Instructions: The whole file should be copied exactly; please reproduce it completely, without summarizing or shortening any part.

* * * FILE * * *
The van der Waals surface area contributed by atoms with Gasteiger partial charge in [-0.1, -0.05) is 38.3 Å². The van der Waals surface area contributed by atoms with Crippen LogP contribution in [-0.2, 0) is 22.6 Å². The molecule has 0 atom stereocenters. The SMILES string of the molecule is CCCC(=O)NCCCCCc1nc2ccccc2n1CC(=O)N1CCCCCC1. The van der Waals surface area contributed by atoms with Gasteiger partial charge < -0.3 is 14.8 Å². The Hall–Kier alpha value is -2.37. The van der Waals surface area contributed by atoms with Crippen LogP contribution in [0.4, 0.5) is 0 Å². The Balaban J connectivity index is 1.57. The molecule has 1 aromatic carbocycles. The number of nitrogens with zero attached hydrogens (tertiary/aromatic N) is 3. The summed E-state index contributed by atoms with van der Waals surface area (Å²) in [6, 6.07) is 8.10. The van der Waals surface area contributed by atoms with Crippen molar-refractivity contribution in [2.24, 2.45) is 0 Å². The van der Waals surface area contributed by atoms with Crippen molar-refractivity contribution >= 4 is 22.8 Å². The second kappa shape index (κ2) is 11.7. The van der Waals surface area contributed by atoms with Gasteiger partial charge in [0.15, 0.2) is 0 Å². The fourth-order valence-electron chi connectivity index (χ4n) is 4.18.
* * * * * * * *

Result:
The van der Waals surface area contributed by atoms with Gasteiger partial charge in [-0.1, -0.05) is 38.3 Å². The van der Waals surface area contributed by atoms with Crippen LogP contribution in [-0.2, 0) is 22.6 Å². The molecule has 0 atom stereocenters. The SMILES string of the molecule is CCCC(=O)NCCCCCc1nc2ccccc2n1CC(=O)N1CCCCCC1. The van der Waals surface area contributed by atoms with Gasteiger partial charge < -0.3 is 14.8 Å². The Hall–Kier alpha value is -2.37. The van der Waals surface area contributed by atoms with Crippen LogP contribution in [0.4, 0.5) is 0 Å². The Balaban J connectivity index is 1.57. The molecule has 1 aromatic carbocycles. The number of nitrogens with zero attached hydrogens (tertiary/aromatic N) is 3. The summed E-state index contributed by atoms with van der Waals surface area (Å²) in [6, 6.07) is 8.10. The van der Waals surface area contributed by atoms with Crippen molar-refractivity contribution in [2.24, 2.45) is 0 Å². The van der Waals surface area contributed by atoms with Crippen molar-refractivity contribution >= 4 is 22.8 Å². The second kappa shape index (κ2) is 11.7. The van der Waals surface area contributed by atoms with Gasteiger partial charge in [0.15, 0.2) is 0 Å². The fourth-order valence-electron chi connectivity index (χ4n) is 4.18.